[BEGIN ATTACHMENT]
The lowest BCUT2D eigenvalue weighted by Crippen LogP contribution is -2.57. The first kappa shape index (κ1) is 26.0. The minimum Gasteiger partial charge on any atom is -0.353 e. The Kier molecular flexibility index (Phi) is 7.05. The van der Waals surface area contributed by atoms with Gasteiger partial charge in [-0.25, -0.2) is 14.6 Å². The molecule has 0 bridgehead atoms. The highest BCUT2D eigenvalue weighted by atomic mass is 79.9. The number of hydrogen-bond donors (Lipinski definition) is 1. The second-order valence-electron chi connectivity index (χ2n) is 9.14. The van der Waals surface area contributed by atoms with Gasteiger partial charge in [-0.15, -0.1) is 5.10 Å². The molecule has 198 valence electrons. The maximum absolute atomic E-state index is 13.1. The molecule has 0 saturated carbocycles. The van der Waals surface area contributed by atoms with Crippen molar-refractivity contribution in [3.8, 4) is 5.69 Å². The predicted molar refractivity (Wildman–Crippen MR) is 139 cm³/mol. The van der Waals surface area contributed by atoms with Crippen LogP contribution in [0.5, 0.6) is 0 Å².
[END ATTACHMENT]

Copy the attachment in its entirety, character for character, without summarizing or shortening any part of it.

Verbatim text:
The lowest BCUT2D eigenvalue weighted by Crippen LogP contribution is -2.57. The first kappa shape index (κ1) is 26.0. The minimum Gasteiger partial charge on any atom is -0.353 e. The Kier molecular flexibility index (Phi) is 7.05. The van der Waals surface area contributed by atoms with Gasteiger partial charge in [-0.25, -0.2) is 14.6 Å². The molecule has 0 bridgehead atoms. The highest BCUT2D eigenvalue weighted by atomic mass is 79.9. The number of hydrogen-bond donors (Lipinski definition) is 1. The second-order valence-electron chi connectivity index (χ2n) is 9.14. The van der Waals surface area contributed by atoms with Gasteiger partial charge in [-0.15, -0.1) is 5.10 Å². The molecule has 198 valence electrons. The maximum absolute atomic E-state index is 13.1. The molecule has 0 saturated carbocycles. The van der Waals surface area contributed by atoms with Crippen molar-refractivity contribution in [3.8, 4) is 5.69 Å². The predicted molar refractivity (Wildman–Crippen MR) is 139 cm³/mol. The van der Waals surface area contributed by atoms with Crippen LogP contribution in [0.5, 0.6) is 0 Å².